In the last one decade or so, understanding about the concept of MCS has improved. This concept can have multiple implications, i.e., can help in prevention of dementia, early intervention and furthering the understanding about pathophysiological mechanisms associated with development of dementia. The current level of understanding suggests that the concept of MCS provides an important window for primary prevention of dementia. Changing the modifiable risk factors can reduce the incidence of dementia and also possibly delay the onset of dementia. Further, identification of a clinical profile of the MCS could be central in detecting in these patients a molecular profile of higher risk to develop predementia or dementia syndromes. The MCS model could also help us to explain the complex relationship between metabolic disorders and cognitive disturbances and the boundaries between normal and pathological conditions, with a better understanding of clinical and neuropathological features of these metabolic-based cognitive disorders.[18]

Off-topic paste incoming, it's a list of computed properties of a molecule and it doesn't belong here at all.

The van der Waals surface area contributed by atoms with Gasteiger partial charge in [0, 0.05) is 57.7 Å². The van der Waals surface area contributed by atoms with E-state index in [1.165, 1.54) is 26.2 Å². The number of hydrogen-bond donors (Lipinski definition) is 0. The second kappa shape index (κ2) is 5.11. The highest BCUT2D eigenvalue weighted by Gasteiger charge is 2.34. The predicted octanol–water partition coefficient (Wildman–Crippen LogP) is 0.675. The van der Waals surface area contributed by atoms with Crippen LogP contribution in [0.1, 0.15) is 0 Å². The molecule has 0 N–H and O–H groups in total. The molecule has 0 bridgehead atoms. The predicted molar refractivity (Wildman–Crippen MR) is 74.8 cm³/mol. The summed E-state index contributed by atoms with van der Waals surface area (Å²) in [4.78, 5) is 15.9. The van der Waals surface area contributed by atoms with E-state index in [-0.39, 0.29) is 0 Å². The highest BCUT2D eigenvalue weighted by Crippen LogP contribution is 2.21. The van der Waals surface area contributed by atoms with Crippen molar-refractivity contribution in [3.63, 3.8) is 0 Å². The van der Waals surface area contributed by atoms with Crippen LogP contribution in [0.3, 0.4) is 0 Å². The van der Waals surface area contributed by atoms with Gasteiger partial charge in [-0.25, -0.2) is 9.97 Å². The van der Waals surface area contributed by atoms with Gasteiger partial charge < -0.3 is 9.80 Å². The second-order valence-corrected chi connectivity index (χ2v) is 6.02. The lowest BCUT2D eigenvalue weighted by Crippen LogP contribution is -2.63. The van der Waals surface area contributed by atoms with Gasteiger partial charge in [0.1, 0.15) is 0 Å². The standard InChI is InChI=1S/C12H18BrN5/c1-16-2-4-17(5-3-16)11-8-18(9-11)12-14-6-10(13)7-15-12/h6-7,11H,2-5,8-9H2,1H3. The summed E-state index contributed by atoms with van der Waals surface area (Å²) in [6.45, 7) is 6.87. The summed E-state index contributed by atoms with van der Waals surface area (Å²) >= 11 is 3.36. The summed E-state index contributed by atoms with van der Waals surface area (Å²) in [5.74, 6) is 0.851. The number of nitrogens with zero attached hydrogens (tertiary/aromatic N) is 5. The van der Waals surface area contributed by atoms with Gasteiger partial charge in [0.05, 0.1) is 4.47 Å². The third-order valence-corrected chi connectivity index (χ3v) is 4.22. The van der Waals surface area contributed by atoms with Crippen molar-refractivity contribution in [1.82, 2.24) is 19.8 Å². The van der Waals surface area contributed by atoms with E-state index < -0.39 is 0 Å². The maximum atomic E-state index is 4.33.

India is considered to be diabetes capital of the World [33] and recent data also suggest that the figures for hypertension in India may also be comparable to that of diabetes mellitus.[34] In the year 2013, it was estimated that 65.1 million people aged between 20 and 79 years were suffering from diabetes mellitus and it is estimated that this number is going to increase to 109 million by 2035.[35] Accordingly, in this country, there is an urgent need to prevent the development of these noncommunicable diseases (NCDs), to reduce the associated morbidity, mortality, and health-care costs. Considering the association of cognitive decline with these NCDs, it can be said that in the future, India, may also emerge as the world capital for dementia, if timely interventions are not done. At present, there is gross lack of data in terms of association of MetS and cognitive decline. There is an urgent need to study this association in community samples. Understanding the progress from MetS to overt NCDs and development of dementia can also help in identifying other associated risk and protective factors for development of dementia.